International Herald Tribune
For Beijing, a little religion goes a long way
SUNDAY, MAY 28, 2006
HONG KONG For China's Communist Party, religion may still be, in Marx's words, "the opiate of the people." But far from being the adversary of atheistic materialism, the Beijing leadership is recognizing that the opiate can come in handy in helping sustain the party's hold on power and furthering China's national interests. Indeed, Beijing may be more successful in using the soft power of religion than are the Christians influencing policy in Washington.

The government recently administered two large doses of opiate. In April, China hosted a World Buddhism Forum, bringing together more than 1,000 Buddhists from around the globe. This month the government-sponsored Patriotic Catholic Church appointed new bishops without Rome's permission and enthroned them with much ceremony and publicity.

The bottom line of all this is that the party recognized that the appeal of religion is growing rapidly in a nation where millions are being alienated by the single-minded pursuit of money and materialism and whose ruling party long ago has given up even the pretense of an egalitarian ideology. Leaders have read enough Marx at the party school to know that he also wrote: "Religion is the soul of soulless conditions."

The party cannot abandon the materialist goals and capitalist achievements that are now its claims to legitimacy. But it can try not to make an enemy of the forces of religion, or at least those that can be channeled into politically harmless directions.

Buddhism is seen as particularly attractive because it has been established in China for more than 2,000 years, has a loose organizational structure and limited record of engaging in politics. It is estimated to have 100 million adherents but in China has a wider presence as it is also often intermixed with Taoism and folk deities. Its non-Chinese adherents are mostly to be found in East Asia and Southeast Asia, among nations that Beijing is courting diplomatically as it seeks to supplant U.S. influence in the region.

Buddhism may be of Indian origin but is claimed to be largely compatible with Confucianism, the specifically Chinese system now being encouraged as a prop to party rule. Both, it is now claimed, emphasize benevolence and tolerance. Finally, being outwardly friendly toward Buddhism can help take the edge off the global appeal of the Dalai Lama and his association with Tibetan separatism.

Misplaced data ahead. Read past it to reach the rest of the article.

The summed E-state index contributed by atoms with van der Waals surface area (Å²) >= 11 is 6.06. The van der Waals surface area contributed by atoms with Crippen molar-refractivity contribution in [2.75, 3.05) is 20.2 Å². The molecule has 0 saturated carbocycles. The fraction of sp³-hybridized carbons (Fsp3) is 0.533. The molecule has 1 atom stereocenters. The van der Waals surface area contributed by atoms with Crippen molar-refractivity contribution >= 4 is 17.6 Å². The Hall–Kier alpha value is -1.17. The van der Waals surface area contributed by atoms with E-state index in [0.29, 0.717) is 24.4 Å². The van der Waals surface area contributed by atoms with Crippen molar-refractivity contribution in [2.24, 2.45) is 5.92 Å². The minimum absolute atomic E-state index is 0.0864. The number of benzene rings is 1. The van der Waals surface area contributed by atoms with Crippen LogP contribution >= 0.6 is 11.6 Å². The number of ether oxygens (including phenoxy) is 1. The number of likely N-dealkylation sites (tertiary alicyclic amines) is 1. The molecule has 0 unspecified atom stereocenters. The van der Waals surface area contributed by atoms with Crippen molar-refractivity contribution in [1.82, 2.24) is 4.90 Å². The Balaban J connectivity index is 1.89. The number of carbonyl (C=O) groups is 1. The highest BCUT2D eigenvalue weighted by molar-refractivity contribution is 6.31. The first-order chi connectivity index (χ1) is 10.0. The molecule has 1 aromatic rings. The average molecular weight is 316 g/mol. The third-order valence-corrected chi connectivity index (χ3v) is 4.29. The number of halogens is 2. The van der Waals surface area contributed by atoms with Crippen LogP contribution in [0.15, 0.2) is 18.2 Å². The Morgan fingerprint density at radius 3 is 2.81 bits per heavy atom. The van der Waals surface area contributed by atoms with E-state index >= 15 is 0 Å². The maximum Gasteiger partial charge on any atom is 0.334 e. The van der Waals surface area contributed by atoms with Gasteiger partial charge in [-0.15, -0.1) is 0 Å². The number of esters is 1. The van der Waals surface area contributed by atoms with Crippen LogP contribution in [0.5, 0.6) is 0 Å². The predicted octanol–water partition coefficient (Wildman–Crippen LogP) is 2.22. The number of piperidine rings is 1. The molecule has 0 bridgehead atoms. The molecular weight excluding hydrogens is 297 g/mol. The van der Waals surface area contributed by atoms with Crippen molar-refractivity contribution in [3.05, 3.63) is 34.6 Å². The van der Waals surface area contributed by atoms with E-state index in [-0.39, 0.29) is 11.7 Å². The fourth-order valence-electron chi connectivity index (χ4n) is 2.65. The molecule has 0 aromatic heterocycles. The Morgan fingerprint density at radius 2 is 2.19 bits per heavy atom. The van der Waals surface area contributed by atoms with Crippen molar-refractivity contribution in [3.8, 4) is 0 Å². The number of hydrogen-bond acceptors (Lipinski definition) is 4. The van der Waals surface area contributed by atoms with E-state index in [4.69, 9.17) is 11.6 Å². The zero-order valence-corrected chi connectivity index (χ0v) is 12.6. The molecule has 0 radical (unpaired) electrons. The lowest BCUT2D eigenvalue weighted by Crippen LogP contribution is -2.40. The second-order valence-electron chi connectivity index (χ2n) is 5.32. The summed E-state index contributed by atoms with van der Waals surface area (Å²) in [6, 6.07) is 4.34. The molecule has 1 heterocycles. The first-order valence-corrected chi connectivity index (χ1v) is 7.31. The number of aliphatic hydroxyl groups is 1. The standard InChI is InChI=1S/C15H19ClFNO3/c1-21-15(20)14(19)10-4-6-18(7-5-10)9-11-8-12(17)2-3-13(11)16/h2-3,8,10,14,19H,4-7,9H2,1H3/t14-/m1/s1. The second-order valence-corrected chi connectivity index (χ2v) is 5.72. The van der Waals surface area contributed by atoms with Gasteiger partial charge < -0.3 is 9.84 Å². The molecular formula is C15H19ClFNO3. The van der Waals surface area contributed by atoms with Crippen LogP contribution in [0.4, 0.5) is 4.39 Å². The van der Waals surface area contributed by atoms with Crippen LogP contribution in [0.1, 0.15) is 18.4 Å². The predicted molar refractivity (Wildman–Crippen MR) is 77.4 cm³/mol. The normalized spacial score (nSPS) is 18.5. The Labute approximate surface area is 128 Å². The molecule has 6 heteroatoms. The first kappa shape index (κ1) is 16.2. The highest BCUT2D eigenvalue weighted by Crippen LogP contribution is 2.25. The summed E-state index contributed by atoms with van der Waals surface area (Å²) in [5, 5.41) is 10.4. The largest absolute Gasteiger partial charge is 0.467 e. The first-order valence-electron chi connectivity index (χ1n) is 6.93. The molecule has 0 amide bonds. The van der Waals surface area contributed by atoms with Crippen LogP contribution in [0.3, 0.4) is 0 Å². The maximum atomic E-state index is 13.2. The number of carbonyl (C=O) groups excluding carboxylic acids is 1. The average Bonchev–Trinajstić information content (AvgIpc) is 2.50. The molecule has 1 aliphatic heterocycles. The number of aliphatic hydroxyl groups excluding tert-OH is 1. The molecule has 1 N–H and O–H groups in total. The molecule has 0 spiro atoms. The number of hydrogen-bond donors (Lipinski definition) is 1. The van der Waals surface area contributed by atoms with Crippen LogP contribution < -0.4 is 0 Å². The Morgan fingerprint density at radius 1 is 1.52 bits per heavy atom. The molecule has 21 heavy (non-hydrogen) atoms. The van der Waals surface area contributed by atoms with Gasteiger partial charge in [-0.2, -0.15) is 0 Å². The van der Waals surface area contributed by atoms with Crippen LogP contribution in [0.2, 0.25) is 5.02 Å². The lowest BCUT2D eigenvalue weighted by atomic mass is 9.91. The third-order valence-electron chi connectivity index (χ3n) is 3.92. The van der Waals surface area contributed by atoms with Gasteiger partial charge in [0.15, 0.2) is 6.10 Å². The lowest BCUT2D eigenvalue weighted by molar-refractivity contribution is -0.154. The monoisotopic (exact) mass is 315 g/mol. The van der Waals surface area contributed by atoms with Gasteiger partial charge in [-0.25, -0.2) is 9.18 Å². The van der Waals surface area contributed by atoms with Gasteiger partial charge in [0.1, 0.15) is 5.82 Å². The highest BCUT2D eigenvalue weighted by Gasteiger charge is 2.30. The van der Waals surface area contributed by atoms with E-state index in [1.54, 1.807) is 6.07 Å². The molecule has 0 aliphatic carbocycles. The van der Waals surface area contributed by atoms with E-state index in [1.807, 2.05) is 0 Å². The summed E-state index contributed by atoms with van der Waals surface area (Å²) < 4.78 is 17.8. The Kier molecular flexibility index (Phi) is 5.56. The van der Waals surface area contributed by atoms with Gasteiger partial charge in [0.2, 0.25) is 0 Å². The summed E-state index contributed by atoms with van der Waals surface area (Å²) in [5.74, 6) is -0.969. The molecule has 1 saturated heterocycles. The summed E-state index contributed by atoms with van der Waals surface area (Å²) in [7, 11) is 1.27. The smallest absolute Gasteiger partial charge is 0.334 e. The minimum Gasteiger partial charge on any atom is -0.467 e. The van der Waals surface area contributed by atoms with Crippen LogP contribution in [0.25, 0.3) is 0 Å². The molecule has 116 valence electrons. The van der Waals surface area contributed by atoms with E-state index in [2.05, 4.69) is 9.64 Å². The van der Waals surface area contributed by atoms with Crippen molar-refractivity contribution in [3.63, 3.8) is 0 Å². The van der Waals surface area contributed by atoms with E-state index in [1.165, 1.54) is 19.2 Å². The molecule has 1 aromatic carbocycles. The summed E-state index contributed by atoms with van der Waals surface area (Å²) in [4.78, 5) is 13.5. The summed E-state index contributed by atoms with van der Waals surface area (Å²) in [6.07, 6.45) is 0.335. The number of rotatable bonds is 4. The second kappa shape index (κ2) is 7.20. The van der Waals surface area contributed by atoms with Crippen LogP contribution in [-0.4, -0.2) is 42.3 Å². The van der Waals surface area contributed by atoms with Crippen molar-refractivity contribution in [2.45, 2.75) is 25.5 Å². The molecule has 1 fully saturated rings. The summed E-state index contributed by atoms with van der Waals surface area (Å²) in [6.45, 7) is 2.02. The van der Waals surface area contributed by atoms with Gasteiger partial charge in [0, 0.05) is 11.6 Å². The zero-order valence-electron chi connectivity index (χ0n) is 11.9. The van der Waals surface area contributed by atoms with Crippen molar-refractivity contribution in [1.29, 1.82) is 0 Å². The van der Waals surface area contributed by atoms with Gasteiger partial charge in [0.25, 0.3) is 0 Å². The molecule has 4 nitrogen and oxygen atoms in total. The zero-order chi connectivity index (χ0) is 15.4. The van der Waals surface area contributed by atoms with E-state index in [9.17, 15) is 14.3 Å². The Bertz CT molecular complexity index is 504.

The Christians are another matter. The party would clearly prefer Buddhists to the highly organized and Western-derived Christian groups. But Christians have now largely escaped from past associations with Western imperialism and their numbers have been growing apace. Catholic churches, in particular, have been springing up all over China. This movement cannot easily be contained, but it can be tolerated so long as it is clearly not beholden to a foreign power - the Vatican.

Beijing's appointment of the bishops has delayed the China-Vatican rapprochement that had been expected under Pope Benedict XVI. But China clearly preferred to make a stand on episcopal appointments rather than push for an early deal with Rome.

Beijing was also clearly annoyed by the elevation to cardinal of Hong Kong's vigorously pro-democracy bishop, Joseph Zen. For Beijing, Catholics may be tolerated so long as they acknowledge the veto powers of the secular state.

The appearance of tolerance of all religions is important as China seeks friends, particularly in the sensitive mainstream Muslim world. It sustains the loyalty of most Chinese Muslims and helps tar the troublesome Turkic separatists in Xinjiang with the Al Qaeda brush.

China can thus quietly emphasize to Muslim nations that despite an official atheism it does not demonize Islam, as the West is alleged to do. It also realizes that most governments, Muslim or not, prefer to keep clerics out of politics and not to see national interests overridden by doctrinal ones.

Religion that is above ground and subject to government oversight is viewed as preferable to Falun Gong, which Beijing sees as suspicious and secretive, with foreign links, vague content and an appeal to potentially huge numbers of China's people - including army and party members - who yearn for nonmaterialist goals and identity.

Beijing has been showing skill in neutralizing religion's domestic appeal while harnessing it to promote Chinese influence - particularly in Asia, where many are suspicious of the fundamentalism emanating from America, whose status as the global bastion of religious pluralism and the secular state has been eroded.